Apple’s big week wasn’t without its flaws

Apple’s big week wasn’t without its flaws

Hello friends! Welcome back to Week In Review, the newsletter where we recap some of the top stories that crossed TechCrunch dot com this week. the most read This week’s story was. . . well, everything that came out of Apple’s annual Worldwide Developers Conference. Apple tends to dominate the news cycle during WWDC, and this year’s show was no exception. Apple always kicks off WWDC with a keynote where they make back-to-back product announcements from across their entire lineup. New iOS! Plans to take over your car’s dashboard! A new M2 chip that is somehow even faster/more efficient than the already absurdly fast/efficient M1! Instead of linking to a million different posts about all the news, I’ll just link to our big WWDC roundup here.

other things

The “unpatchable” flaw of M1: Speaking of M1, security researchers at MIT have detailed the workings of what they say is an “unfixable” security flaw in the chip. An Apple spokesperson thanked the researchers for “this proof of concept” but said the company does not believe it presents “an immediate risk” to users and is “insufficient to bypass operating system security protections on its own.” ”.Uber Eats will now deliver food from all over the country: Their [on-demand delivery companies] they were so worried about whether or not they could, that they didn’t stop to think about whether they should.Oracle spends $28 billion on Cerner: We knew that Oracle was buying health records company Cerner, although we learned of the deal in late December, a time when most people are doing their best not to look at a computer screen or the news. Oracle announced this week that the deal is done, closing things out for an absolutely massive sum of $28 billion.More layoffs: Oh hey, it’s my least favorite (but seemingly endless) part of this newsletter. Since we last checked, there have been layoffs at Superhuman (22% of staff), edtech unicorn Eruditus, scooter company Bird (23%), clothing subscription Stitch Fix (15% of salaried workers), OneTrust security unicorn (25%) and many more. Amanda and Natasha have an overview of the latest layoffs here.The Nimbus is “like a motorcycle with a roof”: Want the energetic fun of a motorcycle or scooter but don’t want to deal with the weather? This week, Michigan-based startup Nimbus unveiled the prototype for “Nimbus One,” a three-wheeled electric vehicle that looks like a cross between a motorcycle and a smart car. The company says they’ll cost just under $10,000 — or, with a subscription, about $200 a month — when they start shipping next year.Image credits: Nimbus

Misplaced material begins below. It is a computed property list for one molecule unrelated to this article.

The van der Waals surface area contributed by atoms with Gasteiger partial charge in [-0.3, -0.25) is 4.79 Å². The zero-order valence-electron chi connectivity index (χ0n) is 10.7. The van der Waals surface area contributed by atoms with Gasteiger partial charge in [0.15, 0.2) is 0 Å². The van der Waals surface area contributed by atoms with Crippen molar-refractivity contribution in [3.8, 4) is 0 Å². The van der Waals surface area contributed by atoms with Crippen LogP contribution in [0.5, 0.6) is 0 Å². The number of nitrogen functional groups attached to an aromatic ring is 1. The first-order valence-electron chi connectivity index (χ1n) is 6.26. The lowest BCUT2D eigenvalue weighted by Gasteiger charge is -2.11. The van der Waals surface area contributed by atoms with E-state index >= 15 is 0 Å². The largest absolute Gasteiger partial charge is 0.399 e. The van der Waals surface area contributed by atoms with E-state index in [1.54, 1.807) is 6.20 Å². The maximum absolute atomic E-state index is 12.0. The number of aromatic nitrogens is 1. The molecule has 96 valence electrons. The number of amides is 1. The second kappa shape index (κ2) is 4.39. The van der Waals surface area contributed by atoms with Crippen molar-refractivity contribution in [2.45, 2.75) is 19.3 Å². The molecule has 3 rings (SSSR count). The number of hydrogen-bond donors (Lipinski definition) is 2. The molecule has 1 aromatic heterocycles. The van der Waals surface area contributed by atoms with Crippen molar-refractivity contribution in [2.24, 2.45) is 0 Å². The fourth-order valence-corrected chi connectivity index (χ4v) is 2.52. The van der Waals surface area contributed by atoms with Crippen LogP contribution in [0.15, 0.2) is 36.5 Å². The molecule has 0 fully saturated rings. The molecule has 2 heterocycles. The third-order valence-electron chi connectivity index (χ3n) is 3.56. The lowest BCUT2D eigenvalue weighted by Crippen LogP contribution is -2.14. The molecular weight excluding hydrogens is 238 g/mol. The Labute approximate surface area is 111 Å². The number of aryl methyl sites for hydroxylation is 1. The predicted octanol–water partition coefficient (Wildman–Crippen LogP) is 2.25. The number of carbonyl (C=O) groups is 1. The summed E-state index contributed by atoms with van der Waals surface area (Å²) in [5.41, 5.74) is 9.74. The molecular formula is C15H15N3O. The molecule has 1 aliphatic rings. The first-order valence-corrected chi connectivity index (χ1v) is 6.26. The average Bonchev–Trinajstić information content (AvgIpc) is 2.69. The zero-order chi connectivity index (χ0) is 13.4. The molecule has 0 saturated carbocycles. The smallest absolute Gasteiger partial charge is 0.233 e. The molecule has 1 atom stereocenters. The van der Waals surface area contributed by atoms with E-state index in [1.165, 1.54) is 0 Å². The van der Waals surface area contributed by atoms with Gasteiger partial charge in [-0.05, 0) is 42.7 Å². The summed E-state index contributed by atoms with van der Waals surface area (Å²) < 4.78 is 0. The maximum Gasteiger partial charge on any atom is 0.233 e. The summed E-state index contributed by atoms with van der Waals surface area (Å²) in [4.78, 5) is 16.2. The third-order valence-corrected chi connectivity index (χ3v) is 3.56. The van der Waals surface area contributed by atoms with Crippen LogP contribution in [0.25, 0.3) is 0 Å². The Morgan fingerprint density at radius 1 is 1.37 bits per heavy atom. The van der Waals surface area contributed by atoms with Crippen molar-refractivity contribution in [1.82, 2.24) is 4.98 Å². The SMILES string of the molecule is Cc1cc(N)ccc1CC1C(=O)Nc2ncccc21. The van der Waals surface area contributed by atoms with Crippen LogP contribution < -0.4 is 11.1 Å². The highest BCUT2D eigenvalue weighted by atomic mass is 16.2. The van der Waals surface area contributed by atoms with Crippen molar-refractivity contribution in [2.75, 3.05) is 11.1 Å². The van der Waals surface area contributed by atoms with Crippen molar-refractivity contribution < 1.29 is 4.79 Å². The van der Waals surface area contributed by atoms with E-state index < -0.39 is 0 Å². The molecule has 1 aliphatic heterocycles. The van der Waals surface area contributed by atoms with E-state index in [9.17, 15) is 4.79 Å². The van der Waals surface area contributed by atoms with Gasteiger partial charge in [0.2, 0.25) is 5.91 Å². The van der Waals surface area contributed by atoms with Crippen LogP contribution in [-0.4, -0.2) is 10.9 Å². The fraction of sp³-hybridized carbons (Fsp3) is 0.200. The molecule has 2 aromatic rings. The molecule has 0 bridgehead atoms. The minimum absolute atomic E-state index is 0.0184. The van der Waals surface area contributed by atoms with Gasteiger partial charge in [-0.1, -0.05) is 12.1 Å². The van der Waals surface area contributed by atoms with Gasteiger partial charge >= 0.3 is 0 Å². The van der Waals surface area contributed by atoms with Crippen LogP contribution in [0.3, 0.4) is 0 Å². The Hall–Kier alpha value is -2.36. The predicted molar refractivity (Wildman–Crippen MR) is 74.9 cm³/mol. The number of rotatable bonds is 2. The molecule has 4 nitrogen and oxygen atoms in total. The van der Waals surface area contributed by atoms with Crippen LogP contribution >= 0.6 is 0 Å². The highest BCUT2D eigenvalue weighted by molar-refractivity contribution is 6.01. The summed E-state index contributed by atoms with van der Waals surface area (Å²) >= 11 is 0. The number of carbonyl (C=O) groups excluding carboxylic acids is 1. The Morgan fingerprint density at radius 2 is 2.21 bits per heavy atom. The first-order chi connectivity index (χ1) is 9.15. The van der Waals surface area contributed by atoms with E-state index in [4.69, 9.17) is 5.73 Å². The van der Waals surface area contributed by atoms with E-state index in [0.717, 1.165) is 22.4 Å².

audio stuff

Everybody has a podcast these days, and guess what? WE ALSO. Actually, we have a ton of them! One of the highlights this week was Chain Reaction, where Anita and Lucas chatted with a16z’s Sriram Krishnan about the firm’s new $4.5 billion crypto fund and what the web3 landscape looks like after the recent crypto crashes.

things added

We have a paid section on our site called TechCrunch+. I know, paywalls, bleck, but it helps keep our lights on and allows us to dig deeper into the things you tell us you want to read about. It costs a few bucks a month and has a ton of really cool stuff, like:Women are leaving venture capital firms to launch their own funds“Over the past year, numerous notable female investors have left their roles at established firms to launch their own funds,” writes Rebecca Szkutak, breaking down some of the latest high-profile departures.The NFT crash is real: NFT sales are down. Will investment in NFT-focused companies continue? Alex takes a look at the data.Taking a look at Lunchbox’s $50 million pitch deck: In February, Lunchbox, a company that creates online ordering systems for restaurants and ghost kitchens, raised a $50 million Series B. This week, Haje took a look at the presentation platform the company used to attract investors.Lunch Box Sample Pallet Cover SlideImage credits: Lunch box (opens in a new window)